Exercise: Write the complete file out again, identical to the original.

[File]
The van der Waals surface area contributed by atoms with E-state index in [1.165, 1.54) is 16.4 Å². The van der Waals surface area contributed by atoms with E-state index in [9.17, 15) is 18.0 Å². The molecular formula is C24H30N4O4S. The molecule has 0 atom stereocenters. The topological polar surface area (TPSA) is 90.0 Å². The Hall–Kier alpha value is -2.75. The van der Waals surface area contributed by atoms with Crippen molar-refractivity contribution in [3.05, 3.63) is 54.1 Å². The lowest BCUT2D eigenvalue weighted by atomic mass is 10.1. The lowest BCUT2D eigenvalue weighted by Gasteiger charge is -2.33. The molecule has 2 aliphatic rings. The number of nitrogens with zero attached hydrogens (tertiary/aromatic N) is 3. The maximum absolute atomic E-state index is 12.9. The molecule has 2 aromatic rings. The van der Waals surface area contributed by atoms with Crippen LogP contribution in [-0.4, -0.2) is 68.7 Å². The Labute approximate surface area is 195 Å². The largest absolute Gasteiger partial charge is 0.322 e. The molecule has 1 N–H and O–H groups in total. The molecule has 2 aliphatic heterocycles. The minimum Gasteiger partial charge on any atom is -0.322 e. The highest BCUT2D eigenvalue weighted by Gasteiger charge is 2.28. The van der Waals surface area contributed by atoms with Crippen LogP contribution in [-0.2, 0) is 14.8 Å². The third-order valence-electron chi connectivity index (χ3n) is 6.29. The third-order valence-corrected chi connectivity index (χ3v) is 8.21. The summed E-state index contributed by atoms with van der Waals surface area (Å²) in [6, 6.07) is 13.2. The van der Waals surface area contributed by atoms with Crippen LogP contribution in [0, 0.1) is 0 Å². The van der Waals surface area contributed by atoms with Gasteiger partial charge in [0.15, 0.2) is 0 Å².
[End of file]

The van der Waals surface area contributed by atoms with E-state index in [1.165, 1.54) is 16.4 Å². The van der Waals surface area contributed by atoms with E-state index in [9.17, 15) is 18.0 Å². The molecular formula is C24H30N4O4S. The molecule has 0 atom stereocenters. The topological polar surface area (TPSA) is 90.0 Å². The Hall–Kier alpha value is -2.75. The van der Waals surface area contributed by atoms with Crippen molar-refractivity contribution in [3.05, 3.63) is 54.1 Å². The lowest BCUT2D eigenvalue weighted by atomic mass is 10.1. The lowest BCUT2D eigenvalue weighted by Gasteiger charge is -2.33. The molecule has 2 aliphatic rings. The number of nitrogens with zero attached hydrogens (tertiary/aromatic N) is 3. The maximum absolute atomic E-state index is 12.9. The molecule has 2 aromatic rings. The van der Waals surface area contributed by atoms with Crippen LogP contribution in [-0.4, -0.2) is 68.7 Å². The Labute approximate surface area is 195 Å². The largest absolute Gasteiger partial charge is 0.322 e. The molecule has 1 N–H and O–H groups in total. The molecule has 2 aliphatic heterocycles. The minimum Gasteiger partial charge on any atom is -0.322 e. The highest BCUT2D eigenvalue weighted by Gasteiger charge is 2.28. The van der Waals surface area contributed by atoms with Crippen LogP contribution in [-0.2, 0) is 14.8 Å². The third-order valence-electron chi connectivity index (χ3n) is 6.29. The third-order valence-corrected chi connectivity index (χ3v) is 8.21. The summed E-state index contributed by atoms with van der Waals surface area (Å²) in [6, 6.07) is 13.2. The van der Waals surface area contributed by atoms with Crippen LogP contribution in [0, 0.1) is 0 Å². The van der Waals surface area contributed by atoms with Gasteiger partial charge in [0.15, 0.2) is 0 Å².